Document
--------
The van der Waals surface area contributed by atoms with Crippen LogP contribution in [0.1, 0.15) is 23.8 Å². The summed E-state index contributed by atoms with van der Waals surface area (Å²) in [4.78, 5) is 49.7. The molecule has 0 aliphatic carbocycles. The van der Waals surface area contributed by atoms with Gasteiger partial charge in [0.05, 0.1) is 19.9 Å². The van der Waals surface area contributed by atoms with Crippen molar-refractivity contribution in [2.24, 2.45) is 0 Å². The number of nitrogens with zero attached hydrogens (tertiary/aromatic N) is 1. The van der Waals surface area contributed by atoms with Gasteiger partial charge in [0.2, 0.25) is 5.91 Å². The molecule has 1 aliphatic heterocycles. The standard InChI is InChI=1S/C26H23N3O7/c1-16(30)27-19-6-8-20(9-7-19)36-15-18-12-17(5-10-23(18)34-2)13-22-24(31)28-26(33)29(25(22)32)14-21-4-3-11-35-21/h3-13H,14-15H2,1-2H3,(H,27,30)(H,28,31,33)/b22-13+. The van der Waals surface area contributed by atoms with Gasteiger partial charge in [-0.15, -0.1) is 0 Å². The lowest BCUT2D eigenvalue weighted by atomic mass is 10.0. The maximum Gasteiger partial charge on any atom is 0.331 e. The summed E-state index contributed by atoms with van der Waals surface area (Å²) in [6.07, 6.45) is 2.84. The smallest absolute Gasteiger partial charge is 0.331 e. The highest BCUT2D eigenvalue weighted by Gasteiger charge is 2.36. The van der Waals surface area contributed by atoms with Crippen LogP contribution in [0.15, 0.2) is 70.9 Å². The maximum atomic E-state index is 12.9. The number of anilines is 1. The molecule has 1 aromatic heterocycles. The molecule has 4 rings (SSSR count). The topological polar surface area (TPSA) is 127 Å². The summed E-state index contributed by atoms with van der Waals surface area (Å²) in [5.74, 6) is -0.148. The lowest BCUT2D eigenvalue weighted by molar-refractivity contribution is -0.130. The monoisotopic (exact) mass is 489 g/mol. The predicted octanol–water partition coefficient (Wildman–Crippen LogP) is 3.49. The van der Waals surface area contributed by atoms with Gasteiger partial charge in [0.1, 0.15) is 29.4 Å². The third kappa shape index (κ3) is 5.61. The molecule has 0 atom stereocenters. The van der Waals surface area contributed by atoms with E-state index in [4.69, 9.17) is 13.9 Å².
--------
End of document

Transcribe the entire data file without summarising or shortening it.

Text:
The van der Waals surface area contributed by atoms with Crippen LogP contribution in [0.1, 0.15) is 23.8 Å². The summed E-state index contributed by atoms with van der Waals surface area (Å²) in [4.78, 5) is 49.7. The molecule has 0 aliphatic carbocycles. The van der Waals surface area contributed by atoms with Gasteiger partial charge in [0.05, 0.1) is 19.9 Å². The van der Waals surface area contributed by atoms with Crippen molar-refractivity contribution in [2.24, 2.45) is 0 Å². The number of nitrogens with zero attached hydrogens (tertiary/aromatic N) is 1. The van der Waals surface area contributed by atoms with Gasteiger partial charge in [0.2, 0.25) is 5.91 Å². The molecule has 1 aliphatic heterocycles. The standard InChI is InChI=1S/C26H23N3O7/c1-16(30)27-19-6-8-20(9-7-19)36-15-18-12-17(5-10-23(18)34-2)13-22-24(31)28-26(33)29(25(22)32)14-21-4-3-11-35-21/h3-13H,14-15H2,1-2H3,(H,27,30)(H,28,31,33)/b22-13+. The van der Waals surface area contributed by atoms with Gasteiger partial charge in [-0.15, -0.1) is 0 Å². The lowest BCUT2D eigenvalue weighted by atomic mass is 10.0. The maximum Gasteiger partial charge on any atom is 0.331 e. The summed E-state index contributed by atoms with van der Waals surface area (Å²) in [6.07, 6.45) is 2.84. The smallest absolute Gasteiger partial charge is 0.331 e. The highest BCUT2D eigenvalue weighted by Gasteiger charge is 2.36. The van der Waals surface area contributed by atoms with Crippen LogP contribution in [0.15, 0.2) is 70.9 Å². The maximum atomic E-state index is 12.9. The number of anilines is 1. The molecule has 1 aromatic heterocycles. The molecule has 4 rings (SSSR count). The topological polar surface area (TPSA) is 127 Å². The summed E-state index contributed by atoms with van der Waals surface area (Å²) in [5.74, 6) is -0.148. The lowest BCUT2D eigenvalue weighted by molar-refractivity contribution is -0.130. The monoisotopic (exact) mass is 489 g/mol. The predicted octanol–water partition coefficient (Wildman–Crippen LogP) is 3.49. The van der Waals surface area contributed by atoms with Gasteiger partial charge in [0.1, 0.15) is 29.4 Å². The third kappa shape index (κ3) is 5.61. The molecule has 0 atom stereocenters. The van der Waals surface area contributed by atoms with E-state index in [4.69, 9.17) is 13.9 Å².